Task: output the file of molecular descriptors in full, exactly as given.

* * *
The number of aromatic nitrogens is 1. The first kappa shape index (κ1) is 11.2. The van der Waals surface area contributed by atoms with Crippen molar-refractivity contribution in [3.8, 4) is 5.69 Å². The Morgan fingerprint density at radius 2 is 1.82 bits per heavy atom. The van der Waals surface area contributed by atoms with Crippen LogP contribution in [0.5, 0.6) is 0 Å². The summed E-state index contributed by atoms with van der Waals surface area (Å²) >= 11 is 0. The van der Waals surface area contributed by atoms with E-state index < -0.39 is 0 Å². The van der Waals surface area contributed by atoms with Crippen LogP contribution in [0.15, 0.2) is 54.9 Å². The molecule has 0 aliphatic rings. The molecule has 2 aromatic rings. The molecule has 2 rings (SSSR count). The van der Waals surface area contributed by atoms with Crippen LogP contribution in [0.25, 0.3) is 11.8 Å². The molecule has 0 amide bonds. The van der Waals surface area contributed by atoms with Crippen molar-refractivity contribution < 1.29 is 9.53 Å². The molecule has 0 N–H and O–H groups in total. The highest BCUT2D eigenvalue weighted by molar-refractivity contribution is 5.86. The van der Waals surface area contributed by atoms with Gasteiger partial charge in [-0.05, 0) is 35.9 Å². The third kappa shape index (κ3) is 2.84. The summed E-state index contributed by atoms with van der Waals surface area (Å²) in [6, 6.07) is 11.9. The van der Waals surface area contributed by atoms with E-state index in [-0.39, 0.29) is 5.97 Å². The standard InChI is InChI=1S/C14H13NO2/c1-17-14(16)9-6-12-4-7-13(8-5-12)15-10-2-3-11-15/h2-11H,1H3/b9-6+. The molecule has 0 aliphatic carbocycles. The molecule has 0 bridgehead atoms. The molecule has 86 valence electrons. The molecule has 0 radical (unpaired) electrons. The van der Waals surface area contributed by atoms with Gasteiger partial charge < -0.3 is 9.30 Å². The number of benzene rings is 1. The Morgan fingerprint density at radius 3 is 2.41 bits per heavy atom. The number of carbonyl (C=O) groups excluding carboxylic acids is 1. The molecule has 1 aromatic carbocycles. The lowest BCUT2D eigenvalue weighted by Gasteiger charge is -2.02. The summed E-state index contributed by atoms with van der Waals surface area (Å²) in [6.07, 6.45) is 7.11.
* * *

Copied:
The number of aromatic nitrogens is 1. The first kappa shape index (κ1) is 11.2. The van der Waals surface area contributed by atoms with Crippen molar-refractivity contribution in [3.8, 4) is 5.69 Å². The Morgan fingerprint density at radius 2 is 1.82 bits per heavy atom. The van der Waals surface area contributed by atoms with Crippen LogP contribution in [0.5, 0.6) is 0 Å². The summed E-state index contributed by atoms with van der Waals surface area (Å²) >= 11 is 0. The van der Waals surface area contributed by atoms with E-state index < -0.39 is 0 Å². The van der Waals surface area contributed by atoms with Crippen LogP contribution in [0.15, 0.2) is 54.9 Å². The molecule has 0 aliphatic rings. The molecule has 2 aromatic rings. The molecule has 2 rings (SSSR count). The van der Waals surface area contributed by atoms with Crippen LogP contribution in [0.25, 0.3) is 11.8 Å². The molecule has 0 amide bonds. The van der Waals surface area contributed by atoms with Crippen molar-refractivity contribution < 1.29 is 9.53 Å². The molecule has 0 N–H and O–H groups in total. The highest BCUT2D eigenvalue weighted by molar-refractivity contribution is 5.86. The van der Waals surface area contributed by atoms with Gasteiger partial charge in [-0.05, 0) is 35.9 Å². The third kappa shape index (κ3) is 2.84. The summed E-state index contributed by atoms with van der Waals surface area (Å²) in [6, 6.07) is 11.9. The van der Waals surface area contributed by atoms with E-state index in [-0.39, 0.29) is 5.97 Å². The standard InChI is InChI=1S/C14H13NO2/c1-17-14(16)9-6-12-4-7-13(8-5-12)15-10-2-3-11-15/h2-11H,1H3/b9-6+. The molecule has 0 aliphatic carbocycles. The molecule has 0 bridgehead atoms. The molecule has 86 valence electrons. The molecule has 0 radical (unpaired) electrons. The van der Waals surface area contributed by atoms with Gasteiger partial charge < -0.3 is 9.30 Å². The number of benzene rings is 1. The Morgan fingerprint density at radius 3 is 2.41 bits per heavy atom. The number of carbonyl (C=O) groups excluding carboxylic acids is 1. The molecule has 1 aromatic carbocycles. The lowest BCUT2D eigenvalue weighted by Gasteiger charge is -2.02. The summed E-state index contributed by atoms with van der Waals surface area (Å²) in [6.07, 6.45) is 7.11.